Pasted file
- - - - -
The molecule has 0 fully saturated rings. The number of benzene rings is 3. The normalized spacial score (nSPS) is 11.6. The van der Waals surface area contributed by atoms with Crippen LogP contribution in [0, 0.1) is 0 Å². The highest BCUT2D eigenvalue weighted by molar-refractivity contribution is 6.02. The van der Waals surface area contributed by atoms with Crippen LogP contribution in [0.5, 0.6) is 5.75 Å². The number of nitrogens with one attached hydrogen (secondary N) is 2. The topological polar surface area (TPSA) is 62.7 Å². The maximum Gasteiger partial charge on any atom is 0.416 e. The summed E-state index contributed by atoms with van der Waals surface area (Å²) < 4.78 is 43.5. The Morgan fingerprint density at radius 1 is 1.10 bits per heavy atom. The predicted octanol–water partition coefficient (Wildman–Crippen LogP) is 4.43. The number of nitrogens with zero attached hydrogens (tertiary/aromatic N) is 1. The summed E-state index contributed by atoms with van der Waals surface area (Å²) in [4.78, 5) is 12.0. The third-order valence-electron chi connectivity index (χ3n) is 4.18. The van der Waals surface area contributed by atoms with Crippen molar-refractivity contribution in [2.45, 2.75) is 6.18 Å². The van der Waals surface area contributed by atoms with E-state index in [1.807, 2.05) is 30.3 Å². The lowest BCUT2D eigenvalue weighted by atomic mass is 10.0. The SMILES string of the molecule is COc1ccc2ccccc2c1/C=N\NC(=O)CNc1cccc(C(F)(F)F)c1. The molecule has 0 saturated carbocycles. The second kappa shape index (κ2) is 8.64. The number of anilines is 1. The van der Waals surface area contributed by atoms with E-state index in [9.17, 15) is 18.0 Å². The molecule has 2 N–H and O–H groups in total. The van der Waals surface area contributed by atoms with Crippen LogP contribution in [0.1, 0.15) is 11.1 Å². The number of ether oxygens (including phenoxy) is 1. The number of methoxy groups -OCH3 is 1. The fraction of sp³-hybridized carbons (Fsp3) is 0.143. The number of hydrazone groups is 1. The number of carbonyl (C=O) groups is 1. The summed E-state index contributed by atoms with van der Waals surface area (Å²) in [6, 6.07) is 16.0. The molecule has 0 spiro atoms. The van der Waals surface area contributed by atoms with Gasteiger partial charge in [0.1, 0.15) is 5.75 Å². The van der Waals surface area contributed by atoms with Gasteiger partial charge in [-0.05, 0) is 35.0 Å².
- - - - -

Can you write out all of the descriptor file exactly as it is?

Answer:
The molecule has 0 fully saturated rings. The number of benzene rings is 3. The normalized spacial score (nSPS) is 11.6. The van der Waals surface area contributed by atoms with Crippen LogP contribution in [0, 0.1) is 0 Å². The highest BCUT2D eigenvalue weighted by molar-refractivity contribution is 6.02. The van der Waals surface area contributed by atoms with Crippen LogP contribution in [0.5, 0.6) is 5.75 Å². The number of nitrogens with one attached hydrogen (secondary N) is 2. The topological polar surface area (TPSA) is 62.7 Å². The maximum Gasteiger partial charge on any atom is 0.416 e. The summed E-state index contributed by atoms with van der Waals surface area (Å²) < 4.78 is 43.5. The Morgan fingerprint density at radius 1 is 1.10 bits per heavy atom. The predicted octanol–water partition coefficient (Wildman–Crippen LogP) is 4.43. The number of nitrogens with zero attached hydrogens (tertiary/aromatic N) is 1. The summed E-state index contributed by atoms with van der Waals surface area (Å²) in [4.78, 5) is 12.0. The third-order valence-electron chi connectivity index (χ3n) is 4.18. The van der Waals surface area contributed by atoms with Crippen molar-refractivity contribution in [2.45, 2.75) is 6.18 Å². The van der Waals surface area contributed by atoms with E-state index in [1.807, 2.05) is 30.3 Å². The lowest BCUT2D eigenvalue weighted by atomic mass is 10.0. The SMILES string of the molecule is COc1ccc2ccccc2c1/C=N\NC(=O)CNc1cccc(C(F)(F)F)c1. The molecule has 0 saturated carbocycles. The second kappa shape index (κ2) is 8.64. The number of anilines is 1. The van der Waals surface area contributed by atoms with E-state index in [9.17, 15) is 18.0 Å². The molecule has 2 N–H and O–H groups in total. The van der Waals surface area contributed by atoms with Crippen LogP contribution in [0.1, 0.15) is 11.1 Å². The number of ether oxygens (including phenoxy) is 1. The number of methoxy groups -OCH3 is 1. The fraction of sp³-hybridized carbons (Fsp3) is 0.143. The number of hydrazone groups is 1. The number of carbonyl (C=O) groups is 1. The summed E-state index contributed by atoms with van der Waals surface area (Å²) in [6, 6.07) is 16.0. The molecule has 0 spiro atoms. The van der Waals surface area contributed by atoms with Gasteiger partial charge in [0.1, 0.15) is 5.75 Å². The van der Waals surface area contributed by atoms with Gasteiger partial charge in [-0.05, 0) is 35.0 Å².